Even with today's supercomputers it is still impossible to explicitly represent all scales involved in weather prediction. A large number of different numerical methods have been developed for improving the efficiency of numerical simulations. Among those methods are the element-based Galerkin methods which allow arbitrary high order for the spatial discretization and promise excellent scalability on large supercomputers.

The author is one of the developers of the dynamical core NUMA which is used within the next-generation weather prediction model NEPTUNE of the US Navy. NUMA incorporates many recent developments like element-based Galerkin methods and adaptive mesh refinement. The presentation gives an introduction to the solution of the Euler equations of gas dynamics with continuous (spectral element) and discontinuous Galerkin methods.

Recently, the author has shown strong scaling of NUMA on more than 2.7 million threads using the continuous Galerkin method. Two test cases are considered: 1) a baroclinic instability test case by Jablonowski and Williamson (2006) on the sphere using a cubed sphere mesh and 2) a 3D rising thermal bubble test case in a cube. Details of this scalability study are presented and the sensitivity of the results with respect to the polynomial order of the spatial discretization is discussed.

28.05.15 13:00, We6 6.020 Sebastian Mayer (University of Bonn)

Sparsity proved to be a highly useful property in modern numerical analysis, for instance, in the context of compressive sening or sparse grid methods. In this talk, I consider what effects sparsity assumptions and relaxations thereof have in connection with the reconstruction of multivariate functions from partial information. Here, I am particularly interested in understanding the effects from the viewpoint of information-based complexity. Two model function classes will be in the focus of the talk. On the one hand, we study classes of ridge functions $f(x) = g(a \cdot x)$, where the ridge direction $a$ is assumed to be compressible. On the other hand, we consider periodic Sobolev classes, where Fourier frequency vectors are assumed to be compressible or to lie in a hyperbolic cross.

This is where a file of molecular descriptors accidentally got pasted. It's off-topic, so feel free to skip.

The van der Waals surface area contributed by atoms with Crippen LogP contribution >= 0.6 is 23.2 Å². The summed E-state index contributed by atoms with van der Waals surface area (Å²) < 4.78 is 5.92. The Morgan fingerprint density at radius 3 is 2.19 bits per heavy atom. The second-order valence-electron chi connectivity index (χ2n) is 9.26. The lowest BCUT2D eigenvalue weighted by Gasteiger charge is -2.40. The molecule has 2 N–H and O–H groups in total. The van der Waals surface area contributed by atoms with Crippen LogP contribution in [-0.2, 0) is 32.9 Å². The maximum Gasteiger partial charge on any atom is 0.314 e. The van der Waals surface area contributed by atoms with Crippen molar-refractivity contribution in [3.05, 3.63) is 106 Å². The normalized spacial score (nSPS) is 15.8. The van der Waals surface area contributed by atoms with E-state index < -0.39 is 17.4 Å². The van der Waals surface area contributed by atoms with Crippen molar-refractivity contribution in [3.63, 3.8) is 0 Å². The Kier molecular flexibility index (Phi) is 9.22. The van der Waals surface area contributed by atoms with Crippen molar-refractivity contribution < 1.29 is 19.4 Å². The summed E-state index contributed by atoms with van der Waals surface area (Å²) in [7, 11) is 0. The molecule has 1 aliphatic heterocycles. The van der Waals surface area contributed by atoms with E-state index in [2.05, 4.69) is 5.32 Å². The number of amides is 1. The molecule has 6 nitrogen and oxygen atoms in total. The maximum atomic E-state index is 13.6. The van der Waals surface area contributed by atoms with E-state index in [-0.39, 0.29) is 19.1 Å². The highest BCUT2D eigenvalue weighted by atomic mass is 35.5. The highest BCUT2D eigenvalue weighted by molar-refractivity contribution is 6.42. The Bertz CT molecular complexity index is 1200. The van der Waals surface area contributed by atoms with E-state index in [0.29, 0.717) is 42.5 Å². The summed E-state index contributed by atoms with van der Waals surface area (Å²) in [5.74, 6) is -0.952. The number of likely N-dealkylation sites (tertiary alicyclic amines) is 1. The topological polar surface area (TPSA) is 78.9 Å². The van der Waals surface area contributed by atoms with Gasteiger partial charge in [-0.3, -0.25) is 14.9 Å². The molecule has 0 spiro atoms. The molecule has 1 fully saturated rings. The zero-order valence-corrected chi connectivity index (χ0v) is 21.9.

21.05.15 13:00, We6 6.020 Alfonso Caiazzo (WIAS Berlin)

This talk focuses on the modeling of elastic materials composed by an incompressible elastic matrix and small compressible gaseous inclusions, under a time harmonic excitation. In a biomedical context, this model describes the dynamics of a biological tissue (e.g. liver) when wave analysis methods (such as Magnetic Resonance Elastography) are used to estimate tissue properties. Due to the multiscale nature of the problem, direct numerical simulations are prohibitive. First, we describe an homogenized model for the time harmonic regime which describes the solid-gas mixture as a compressible material in terms of an effective elasticity tensor. As next, we derive and validate numerically analytical approximations for the effective elastic coefficients in terms of macroscopic parameters only. This simplified description is used to to set up an inverse problem for the estimation of the tissue porosity, using the mechanical response to external harmonic excitations.

07.05.15 13:00, We6 6.020 Daniel Elfverson (University of Uppsala)